This interpretation is consistent with previous Appeals Court decisions, which have concluded that the purpose of G. L. c. 268, § 13B, includes "deterring interference with future communication of information," and that, consequently, "[a] criminal investigation need not have commenced" for the statute to apply. Commonwealth v. King, 69 Mass. App. Ct. 113, 121 (2007), quoting Commonwealth v. Burt, 40 Mass. App. Ct. 275, 278 (1996). "It is enough that the jury reasonably conclude from the surrounding circumstances that it was likely that the victim would furnish to an official investigating authority information pertaining to the crime and that the defendant intended to discourage such communication." King, supra. In Belle Isle, 44 Mass. App. Ct. at 227, 229, the Appeals Court rejected the defendant's argument that the statute did not apply to him because there was no ongoing criminal investigation when he severed a telephone cord from the wall to prevent his sister from contacting the police to report the defendant's assault on her husband.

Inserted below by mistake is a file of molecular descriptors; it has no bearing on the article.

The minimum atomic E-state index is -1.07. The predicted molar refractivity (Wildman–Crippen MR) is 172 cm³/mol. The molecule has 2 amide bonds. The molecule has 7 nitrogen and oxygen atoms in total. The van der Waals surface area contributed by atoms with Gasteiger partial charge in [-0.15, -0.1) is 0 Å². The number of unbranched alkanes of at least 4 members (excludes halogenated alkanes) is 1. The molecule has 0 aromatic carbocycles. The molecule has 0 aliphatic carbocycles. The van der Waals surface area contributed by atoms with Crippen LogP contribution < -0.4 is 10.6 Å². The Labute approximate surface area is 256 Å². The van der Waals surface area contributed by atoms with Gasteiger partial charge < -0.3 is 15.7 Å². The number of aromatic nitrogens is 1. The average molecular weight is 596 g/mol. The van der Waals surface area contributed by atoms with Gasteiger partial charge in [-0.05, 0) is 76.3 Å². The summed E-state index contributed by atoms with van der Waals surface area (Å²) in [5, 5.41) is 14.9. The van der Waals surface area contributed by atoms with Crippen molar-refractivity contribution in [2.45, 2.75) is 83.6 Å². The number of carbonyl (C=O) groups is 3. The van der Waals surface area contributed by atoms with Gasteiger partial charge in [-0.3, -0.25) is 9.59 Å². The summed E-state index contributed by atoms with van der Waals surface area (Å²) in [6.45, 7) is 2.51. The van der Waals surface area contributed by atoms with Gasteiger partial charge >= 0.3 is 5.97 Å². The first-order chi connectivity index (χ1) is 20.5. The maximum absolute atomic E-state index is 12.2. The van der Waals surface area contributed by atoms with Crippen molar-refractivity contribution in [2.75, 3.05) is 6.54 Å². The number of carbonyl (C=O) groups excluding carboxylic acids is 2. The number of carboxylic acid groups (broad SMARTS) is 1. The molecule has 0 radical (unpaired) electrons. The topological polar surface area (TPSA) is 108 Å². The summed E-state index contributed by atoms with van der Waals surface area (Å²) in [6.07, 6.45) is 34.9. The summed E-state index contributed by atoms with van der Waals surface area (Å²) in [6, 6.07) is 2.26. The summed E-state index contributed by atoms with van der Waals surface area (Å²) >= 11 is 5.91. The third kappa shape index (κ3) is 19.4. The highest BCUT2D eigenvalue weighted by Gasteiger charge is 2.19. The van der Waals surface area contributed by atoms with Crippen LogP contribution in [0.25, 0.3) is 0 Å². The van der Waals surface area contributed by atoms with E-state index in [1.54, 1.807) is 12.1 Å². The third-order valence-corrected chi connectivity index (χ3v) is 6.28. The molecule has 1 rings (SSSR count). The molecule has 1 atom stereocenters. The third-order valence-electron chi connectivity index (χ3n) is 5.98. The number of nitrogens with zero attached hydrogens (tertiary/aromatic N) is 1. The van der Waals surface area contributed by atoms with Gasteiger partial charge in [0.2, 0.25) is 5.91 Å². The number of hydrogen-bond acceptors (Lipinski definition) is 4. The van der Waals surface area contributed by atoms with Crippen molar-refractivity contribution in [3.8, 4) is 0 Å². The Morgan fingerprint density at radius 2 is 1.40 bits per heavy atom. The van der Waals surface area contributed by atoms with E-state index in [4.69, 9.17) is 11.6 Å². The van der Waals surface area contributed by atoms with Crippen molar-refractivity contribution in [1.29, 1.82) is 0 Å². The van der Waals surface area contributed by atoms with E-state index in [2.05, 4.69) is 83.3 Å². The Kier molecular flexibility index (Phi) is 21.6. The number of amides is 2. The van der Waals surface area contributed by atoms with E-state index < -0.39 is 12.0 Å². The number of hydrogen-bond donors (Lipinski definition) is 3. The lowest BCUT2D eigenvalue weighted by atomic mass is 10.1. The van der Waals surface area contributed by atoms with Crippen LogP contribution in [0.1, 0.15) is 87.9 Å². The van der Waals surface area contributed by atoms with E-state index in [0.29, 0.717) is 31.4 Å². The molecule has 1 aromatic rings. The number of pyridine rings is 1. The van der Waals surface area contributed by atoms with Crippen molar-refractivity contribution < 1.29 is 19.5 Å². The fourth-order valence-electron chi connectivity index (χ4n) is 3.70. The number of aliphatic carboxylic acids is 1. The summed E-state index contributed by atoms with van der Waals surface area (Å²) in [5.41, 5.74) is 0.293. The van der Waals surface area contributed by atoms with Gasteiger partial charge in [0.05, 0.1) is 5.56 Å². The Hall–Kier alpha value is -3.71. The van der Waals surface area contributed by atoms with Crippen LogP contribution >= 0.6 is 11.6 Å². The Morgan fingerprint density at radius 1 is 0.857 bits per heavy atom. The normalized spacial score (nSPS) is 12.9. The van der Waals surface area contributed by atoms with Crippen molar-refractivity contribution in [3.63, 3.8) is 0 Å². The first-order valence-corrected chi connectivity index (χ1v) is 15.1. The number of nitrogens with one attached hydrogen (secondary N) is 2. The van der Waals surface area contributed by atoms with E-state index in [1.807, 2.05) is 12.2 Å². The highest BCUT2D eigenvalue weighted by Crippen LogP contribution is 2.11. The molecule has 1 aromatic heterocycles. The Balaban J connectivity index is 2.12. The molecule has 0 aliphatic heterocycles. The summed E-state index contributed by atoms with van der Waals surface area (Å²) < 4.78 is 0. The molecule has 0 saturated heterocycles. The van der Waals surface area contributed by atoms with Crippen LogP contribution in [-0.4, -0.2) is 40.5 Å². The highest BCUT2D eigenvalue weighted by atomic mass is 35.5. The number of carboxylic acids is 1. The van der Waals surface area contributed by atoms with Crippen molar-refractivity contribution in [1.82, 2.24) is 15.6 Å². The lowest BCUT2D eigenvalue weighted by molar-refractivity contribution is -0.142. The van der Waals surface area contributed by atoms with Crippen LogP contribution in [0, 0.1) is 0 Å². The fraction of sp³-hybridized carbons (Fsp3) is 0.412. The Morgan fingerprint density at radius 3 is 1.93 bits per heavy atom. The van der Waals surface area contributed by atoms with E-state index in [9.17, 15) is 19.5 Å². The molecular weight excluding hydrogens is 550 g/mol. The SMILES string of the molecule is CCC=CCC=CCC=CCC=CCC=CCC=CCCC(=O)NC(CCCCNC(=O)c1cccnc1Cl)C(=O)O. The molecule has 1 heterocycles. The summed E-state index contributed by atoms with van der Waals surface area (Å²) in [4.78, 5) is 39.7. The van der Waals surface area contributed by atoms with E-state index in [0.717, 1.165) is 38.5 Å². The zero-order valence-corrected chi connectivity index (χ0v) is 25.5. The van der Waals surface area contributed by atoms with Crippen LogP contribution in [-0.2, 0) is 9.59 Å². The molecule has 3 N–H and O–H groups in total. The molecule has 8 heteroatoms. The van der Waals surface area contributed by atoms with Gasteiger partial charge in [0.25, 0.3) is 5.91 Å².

We therefore conclude that to convict the defendant of witness intimidation under G. L. c. 268, § 13B (1) (c) (i), the Commonwealth had to prove that (1) a possible criminal violation occurred that would trigger a criminal investigation or proceeding; (2) the victim would likely be a witness or potential witness in that investigation or proceeding; (3) the defendant engaged in intimidating behavior, as defined in the statute, toward the victim; and (4) the defendant did so with the intent to impede or interfere with the investigation or proceeding, or in reckless disregard of the impact his conduct would have in impeding or interfering with that investigation or proceeding. The Commonwealth was not required to prove that an actual crime had occurred or that a criminal investigation was in progress when the alleged intimidation occurred.